TIJUANA, Mexico — If Tijuana is safe enough for Al Gore, three Nobel laureates and a founder of Twitter, isn't it safe enough for anyone? The long-denigrated city is hosting a gathering of big names to get that message across.
A two-week festival kicked off Thursday to showcase the border city's economic prowess and cultural riches — and aims to demonstrate that Tijuana is no longer in the grip of warring drug traffickers.
Organizers plan to set the city dancing to cap the celebration with a choreographed performance by 100,000 students and others in shopping malls, schools and factories to music by Tijuana-born musician Julieta Venegas.
Once notorious as a tacky south of the border stop for adventurous Californians, Tijuana built itself into one of Mexico's wealthiest and most dynamic cities by the end of the 20th century, a base for manufacturing plants serving the U.S. market, a fountain of musicians and artists. It also became plagued by drug violence that drove away tourists and terrified its own citizens.
Civic boosters now portray the metropolis south of San Diego as a beacon of hope in the Mexican government's war on drug traffickers that was ramped up in 2006 by President Felipe Calderon, who will deliver the festival's opening remarks.
"We are the only city in the country that has gone from a state of crisis to a state of control and stability, the only one," Mayor Jorge Ramos said Wednesday at a ceremony to honor Tijuana police.
Tijuana's sense of relief may prove fleeting. Violence roared back in the border city of Nuevo Laredo after a lull, and there is no indication of a slump in the flow of drugs into the United States — or the wealth of the gangs that supply them.
And while gruesome displays of violence have diminished in the city, killings continue. Tijuana had 597 murders from January through September, up 33 percent from the same period in 2009 though still at a clip to fall short of a record 843 deaths in 2008.
Still, that's far from drug war hotspots like Ciudad Juarez, a similarly sized border city across from El Paso, Texas, that has spun out of control with more than 2,200 murders this year.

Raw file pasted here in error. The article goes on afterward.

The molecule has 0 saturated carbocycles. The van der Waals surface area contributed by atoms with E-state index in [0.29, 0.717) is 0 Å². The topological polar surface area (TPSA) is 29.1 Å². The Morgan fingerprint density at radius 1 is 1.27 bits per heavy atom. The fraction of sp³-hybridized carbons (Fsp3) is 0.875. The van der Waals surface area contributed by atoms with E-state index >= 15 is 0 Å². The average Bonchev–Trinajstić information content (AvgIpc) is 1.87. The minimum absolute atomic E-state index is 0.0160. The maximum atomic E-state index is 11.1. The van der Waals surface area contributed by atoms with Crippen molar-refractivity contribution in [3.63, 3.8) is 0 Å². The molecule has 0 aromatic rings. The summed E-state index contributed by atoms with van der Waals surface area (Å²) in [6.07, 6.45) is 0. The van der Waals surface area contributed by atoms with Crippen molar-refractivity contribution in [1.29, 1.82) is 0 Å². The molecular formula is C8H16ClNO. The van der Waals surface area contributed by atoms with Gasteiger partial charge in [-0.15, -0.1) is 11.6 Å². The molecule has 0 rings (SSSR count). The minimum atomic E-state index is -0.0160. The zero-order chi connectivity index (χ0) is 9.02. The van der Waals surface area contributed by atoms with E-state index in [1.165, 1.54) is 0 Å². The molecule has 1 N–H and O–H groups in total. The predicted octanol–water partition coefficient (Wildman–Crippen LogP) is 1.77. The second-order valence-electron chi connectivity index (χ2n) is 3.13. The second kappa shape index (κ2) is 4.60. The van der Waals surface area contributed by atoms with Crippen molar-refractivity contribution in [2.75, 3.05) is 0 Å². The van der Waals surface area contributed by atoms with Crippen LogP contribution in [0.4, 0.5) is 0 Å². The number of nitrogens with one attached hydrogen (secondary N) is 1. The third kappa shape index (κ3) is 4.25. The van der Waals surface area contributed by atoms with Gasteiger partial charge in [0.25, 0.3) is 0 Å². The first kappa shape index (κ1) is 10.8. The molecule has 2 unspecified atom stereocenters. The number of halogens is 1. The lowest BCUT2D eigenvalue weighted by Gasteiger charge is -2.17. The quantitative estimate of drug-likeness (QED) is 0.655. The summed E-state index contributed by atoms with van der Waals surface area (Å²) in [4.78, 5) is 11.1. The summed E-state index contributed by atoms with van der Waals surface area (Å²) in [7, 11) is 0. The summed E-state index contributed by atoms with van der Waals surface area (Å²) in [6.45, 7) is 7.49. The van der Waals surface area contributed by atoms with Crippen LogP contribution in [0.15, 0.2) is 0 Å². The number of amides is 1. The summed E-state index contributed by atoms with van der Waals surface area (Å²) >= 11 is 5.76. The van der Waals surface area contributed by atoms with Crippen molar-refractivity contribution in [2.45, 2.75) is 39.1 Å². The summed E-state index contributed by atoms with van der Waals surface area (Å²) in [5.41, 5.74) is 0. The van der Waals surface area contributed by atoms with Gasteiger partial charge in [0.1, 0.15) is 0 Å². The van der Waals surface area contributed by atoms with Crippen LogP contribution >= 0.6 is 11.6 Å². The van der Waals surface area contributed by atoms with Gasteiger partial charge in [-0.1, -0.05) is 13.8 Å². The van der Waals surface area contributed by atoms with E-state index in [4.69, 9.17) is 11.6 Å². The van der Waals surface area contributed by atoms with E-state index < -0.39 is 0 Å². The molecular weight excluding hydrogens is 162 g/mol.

"It's a marvelous city with lots of action and a rich culture," said longtime resident Priscila Alonso, 51. She said she hasn't heard of any friends being kidnapped for ransom in the past three years.
Tijuana is coming off the most violent spell in its history, marked by shootouts between rival gangs, decapitated bodies dumped near schools and mutilated corpses hung from freeway bridges. The carnage was the product of a showdown between two crime bosses — Fernando "The Engineer" Sanchez Arellano and Teodoro Garcia Simental, a renegade lieutenant who rose through the ranks with tactics such as dissolving bodies in vats of lye.
Even before Garcia was arrested in January, some signs of normalcy had returned. Restaurants got busier. A vibrant nightclub scene re-emerged near the city's main tourist drag, Avenida Revolucion.
Many credit the Mexican army and the city's public safety chief, Julian Leyzaola, a former army officer who has forced out hundreds of allegedly corrupt police officers and aggressively pursued crime bosses. Both the army and Leyzaola's forces have been dogged by accusations of torturing suspects.
Tourism is still way down from several years ago. The California State University system banned travel to Tijuana for its programs in March after the U.S. State Department warned about the dangers of visiting parts of Mexico. The Marine Corps has also told service members in Southern California to avoid the city.
The government of Baja California, which includes Tijuana, is fighting back with a public relations campaign and the "Tijuana Innovadora" — or "Innovative Tijuana" — festival that begins at the city's gleaming cultural center.
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